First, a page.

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Treasury must give GPs respite from spiralling indemnity costs

MDU urges Treasury to commit to radical intervention as NHS compensation costs rocket

Louise Prime

Thursday, 22 September 2016

The Government must take urgent action to provide respite for GPs from spiralling indemnity costs and to address the clinical negligence crisis facing the NHS, the Medical Defence Union has insisted. It urged the Treasury to commit to a “radical intervention” to curb rocketing compensation costs.

The MDU pointed out that claims inflation has been rising 10% year on year – faster than either wage, house or retail price inflation – and that damages awards in England are higher than in most countries in the world, including many US states. It reported that the NHS litigation authorities’ liabilities for known and future claims were estimated at £56.4 billion on 31 March 2016, equivalent to £2,217 per English taxpayer. And, it added, its own experience shows that claims costs double every seven years, so a claim that costs £9 million today is likely cost over £18 million in 2023.

In its submission ahead of the budget and autumn statement, the MDU said: “The Treasury should take urgent action to address the clinical negligence crisis to boost funds available to the NHS and to provide respite for GPs from indemnity costs.” It called on the Treasury should commit to a “radical intervention” to stop “rocketing compensation costs”.

The MDU said that a “toxic claims climate” is causing GPs’ indemnity subscriptions to spiral faster than wage or house price inflation, which is frustrating GPs as they have no control over, or responsibility for, the rising costs of claims. It has asked the Treasury to prioritise a number of legal reforms that would allow negligently damaged patients still to be properly cared for, but also result in the NHS and local authorities gaining additional billions of pounds to spend on all patients. It advocates, among other proposals:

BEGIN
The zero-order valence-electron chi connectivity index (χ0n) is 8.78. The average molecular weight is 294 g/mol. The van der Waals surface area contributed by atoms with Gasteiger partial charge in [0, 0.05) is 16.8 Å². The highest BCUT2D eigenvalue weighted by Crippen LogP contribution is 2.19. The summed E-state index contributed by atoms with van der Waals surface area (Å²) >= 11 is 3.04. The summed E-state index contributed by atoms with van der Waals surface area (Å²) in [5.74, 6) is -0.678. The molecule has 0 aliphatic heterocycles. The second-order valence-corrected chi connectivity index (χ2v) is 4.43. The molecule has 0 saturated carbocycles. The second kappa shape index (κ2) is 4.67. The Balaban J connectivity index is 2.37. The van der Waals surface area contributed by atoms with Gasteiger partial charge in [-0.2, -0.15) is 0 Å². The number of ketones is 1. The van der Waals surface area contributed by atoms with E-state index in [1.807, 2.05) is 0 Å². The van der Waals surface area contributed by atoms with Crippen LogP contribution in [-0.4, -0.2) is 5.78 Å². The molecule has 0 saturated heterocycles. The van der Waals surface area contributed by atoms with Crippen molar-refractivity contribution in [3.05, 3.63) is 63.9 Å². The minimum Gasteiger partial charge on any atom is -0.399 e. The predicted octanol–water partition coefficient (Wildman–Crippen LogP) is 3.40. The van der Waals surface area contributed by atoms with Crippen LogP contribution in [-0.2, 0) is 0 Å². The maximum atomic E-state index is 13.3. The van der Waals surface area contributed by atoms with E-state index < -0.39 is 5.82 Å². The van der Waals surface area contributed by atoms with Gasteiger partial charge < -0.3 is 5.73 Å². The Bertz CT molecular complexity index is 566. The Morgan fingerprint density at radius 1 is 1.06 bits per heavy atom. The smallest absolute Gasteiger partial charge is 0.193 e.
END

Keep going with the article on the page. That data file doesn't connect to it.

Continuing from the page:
• repeal of an “outdated” 1948 law (S2(4) of the Law Reform (Personal Injuries) Act) that means compensation must be calculated on the basis of private rather than NHS care
  • defendants such as medical defence organisations should be able to buy defined local authority and NHS care packages that meet patients’ reasonable needs – currently these must be funded privately.

The MDU is also campaigning for reform of how compensation awards are calculated; caps on the level of damages awarded for future care; and damages for loss of earnings to be capped at three times the national average salary per year.

MDU head of professional standards and liaison Dr Michael Devlin said: “The clinical negligence crisis is putting a strain on the NHS by diverting funds that should be used for all NHS patients to the independent sector. The toxic claims climate is also affecting GPs directly as their indemnity subscriptions are increasing at rates higher than wage or house inflation …

“We understand GPs’ frustration, as they are not responsible for the rising costs of claims and have no control over them. The Department of Health … has recognised that rising indemnity costs could ‘act as a break [sic] on willingness’ of GPs to join or remain in the profession or increase their workload, which is worrying.

“Rising claims costs will not go away and are only going to get much worse. Something must be done to relieve the pressure on GPs and the wider health service. The reforms we advocate would see patients compensated appropriately but in a fairer and more affordable way.”

NHS England has previously commented: “A key concern within general practice in recent years is the ongoing rise in the costs of indemnity. GPs have made clear that they feel they have been subject to unsustainable, above-inflation rises in the amount they must pay to buy indemnity against clinical negligence. Concerns have also been raised about the potential for rising indemnity in discouraging GPs from taking on certain work, like out-of-hours care.”

How would qualify the communication between primary and secondary care services? (See OnMedica News 20/04)

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